“Despite its mandatory obligation, the Treasury Department failed to comply with the law and denied the committee’s request,” committee chairman Richard Neal said in a press release.
In April the committee formally requested president Trump's personal tax returns from 2013 to 2018 from the Internal Revenue Service (IRS).
It then subpoenaed Treasury secretary Steven Mnuchin and IRS chief Charles Rettig. They defied the subpoenas, arguing that there was no legislative purpose for the request to disclose the documents.
In the suit filed today it says, “Defendants have now—for what the Committee believes is the first time ever— denied a Section 6103(f) request in order to shield president Trump’s tax return information from Congressional scrutiny. In refusing to comply with the statute, defendants have mounted an extraordinary attack on the authority of Congress to obtain information needed to conduct oversight of Treasury, the IRS, and the tax laws on behalf of the American people who participate in the nation’s voluntary tax system.”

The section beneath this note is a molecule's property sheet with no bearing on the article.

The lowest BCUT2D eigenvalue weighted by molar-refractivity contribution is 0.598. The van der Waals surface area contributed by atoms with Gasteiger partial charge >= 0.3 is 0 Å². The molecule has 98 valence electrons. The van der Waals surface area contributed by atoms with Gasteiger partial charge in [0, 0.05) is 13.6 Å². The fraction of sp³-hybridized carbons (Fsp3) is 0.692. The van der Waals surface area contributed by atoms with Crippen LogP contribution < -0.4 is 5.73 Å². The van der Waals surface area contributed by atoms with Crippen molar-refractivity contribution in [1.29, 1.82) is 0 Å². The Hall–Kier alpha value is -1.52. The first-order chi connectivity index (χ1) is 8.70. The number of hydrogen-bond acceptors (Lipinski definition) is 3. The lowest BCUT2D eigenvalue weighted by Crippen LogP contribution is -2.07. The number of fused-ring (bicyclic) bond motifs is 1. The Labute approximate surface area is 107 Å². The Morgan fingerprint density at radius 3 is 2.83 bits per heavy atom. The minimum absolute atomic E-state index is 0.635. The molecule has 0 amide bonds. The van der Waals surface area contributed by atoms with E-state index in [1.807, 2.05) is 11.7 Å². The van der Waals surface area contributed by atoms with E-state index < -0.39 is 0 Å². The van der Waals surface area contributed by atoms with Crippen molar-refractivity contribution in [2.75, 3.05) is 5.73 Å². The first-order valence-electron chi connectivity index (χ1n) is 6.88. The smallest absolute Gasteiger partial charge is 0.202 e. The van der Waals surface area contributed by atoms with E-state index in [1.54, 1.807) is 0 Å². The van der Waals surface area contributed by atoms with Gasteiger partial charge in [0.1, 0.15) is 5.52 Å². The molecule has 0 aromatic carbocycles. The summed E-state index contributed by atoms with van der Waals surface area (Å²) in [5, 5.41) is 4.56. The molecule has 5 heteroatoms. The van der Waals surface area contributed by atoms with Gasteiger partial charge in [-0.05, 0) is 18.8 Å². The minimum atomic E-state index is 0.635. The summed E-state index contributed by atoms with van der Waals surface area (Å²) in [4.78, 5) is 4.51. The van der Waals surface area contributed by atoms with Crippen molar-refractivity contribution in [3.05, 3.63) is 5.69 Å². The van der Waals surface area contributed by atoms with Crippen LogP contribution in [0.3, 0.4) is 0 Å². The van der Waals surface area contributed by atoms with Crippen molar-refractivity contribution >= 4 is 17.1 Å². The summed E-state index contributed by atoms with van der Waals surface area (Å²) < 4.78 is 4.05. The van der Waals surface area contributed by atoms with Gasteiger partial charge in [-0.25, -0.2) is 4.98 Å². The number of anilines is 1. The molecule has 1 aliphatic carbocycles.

A subpoena has also been served on the president’s son, Donald Trump Jr. President Trump has repeatedly rejected Democrat requests for his tax returns, and has sued Deutsche Bank, Capital One, and Mazars US to prevent their release.
A recent exposé by the New York Times showed that Trump’s core businesses operated at a massive loss between 1985-1994. In response, the president claimed that the $1bn (£795.8m) loss was deliberately calculated “for tax purposes”.